Potential of Some Medicinal and Fodder Crops to Alleviate Soil Sickness in the Old Prunus persica var. Persica (L.) Batsch and Malus domestica Borkh. Tree Monocultures
Agrobiodiversity for Improving Nutrition, Health and Life Quality

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Keywords

cover crops, soil sickness, old monoculture, apple tree, peach tree

How to Cite

Didyk, N., & Ivanytska, B. (2020). Potential of Some Medicinal and Fodder Crops to Alleviate Soil Sickness in the Old Prunus Persica var. Persica (L.) Batsch and Malus Domestica Borkh. Tree Monocultures. Agrobiodiversity for Improving Nutrition, Health and Life Quality, (4). Retrieved from http://agrobiodiversity.uniag.sk/scientificpapers/article/view/309

Abstract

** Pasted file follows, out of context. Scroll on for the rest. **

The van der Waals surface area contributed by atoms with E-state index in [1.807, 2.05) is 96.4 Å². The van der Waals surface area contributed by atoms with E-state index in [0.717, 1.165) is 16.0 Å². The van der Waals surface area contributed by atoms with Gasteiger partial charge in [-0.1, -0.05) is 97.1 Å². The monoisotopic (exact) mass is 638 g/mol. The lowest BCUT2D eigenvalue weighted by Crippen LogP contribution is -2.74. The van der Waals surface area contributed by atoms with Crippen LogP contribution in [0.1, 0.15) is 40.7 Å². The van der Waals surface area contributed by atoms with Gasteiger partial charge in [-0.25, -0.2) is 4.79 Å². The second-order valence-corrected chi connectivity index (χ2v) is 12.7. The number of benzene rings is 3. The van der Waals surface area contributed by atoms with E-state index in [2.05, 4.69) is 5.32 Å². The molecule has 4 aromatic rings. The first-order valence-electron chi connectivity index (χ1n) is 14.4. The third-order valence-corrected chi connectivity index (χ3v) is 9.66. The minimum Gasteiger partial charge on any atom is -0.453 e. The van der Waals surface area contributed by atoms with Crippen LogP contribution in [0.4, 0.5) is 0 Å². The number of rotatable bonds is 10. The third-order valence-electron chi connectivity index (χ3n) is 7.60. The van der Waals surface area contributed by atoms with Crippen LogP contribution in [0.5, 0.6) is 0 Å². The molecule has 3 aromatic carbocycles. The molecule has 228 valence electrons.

The effect of nine species of cover crops (calendula, eastern galega, tartary buckwheat, mustard, tansy phacelia, lemon balm, golden marigold, sainfoin, blue fenugreek) on allelopathic and biochemical characteristics of the rhizosphere soil from-under 30-year-old Malus domestica Borkh. and Prunus persica var. persica (L.) Batsch plantations in model laboratory experiments were studied. The samples of the rhizosphere soil were collected at the beginning of the growing season (fruit trees bud development), dried, sieved and placed into the plastic pots. The seeds of the tested cover crops were sown into the pots. After the emergence of the seedlings 10 plants per pot were left and cultivated for 4 months under laboratory conditions. The contents of the nutrients, organic carbon and soil acidity were determined at the beginning of the experiments. Every two weeks after the start of the experiments, the allelopathic activity of the soil was assessed using bioassays on the cress root growth and radish seeds germination. The number of free phenolics in soil solution was determined at the beginning and the end of the experiments. Analysis of the content of soil nutrients showed that the content of manganese and iron 3–6-fold exceeded the optimum level, and the content of free phenolics in soil solution exceeded the phytotoxic threshold almost 10-fold.  Growing of cover crops improved the allelopathic and biochemical regime of the studied soil. The most effective were Tagetes tenuifolia, Phacelia tanacetifolia, and Sinapis alba. The size of the positive effect was correlated with the duration of cultivation of the cover crops in the soil. We consider the above-mentioned plant species promising for further study of their potential to restore soil fertility in the old apple and peach orchards.

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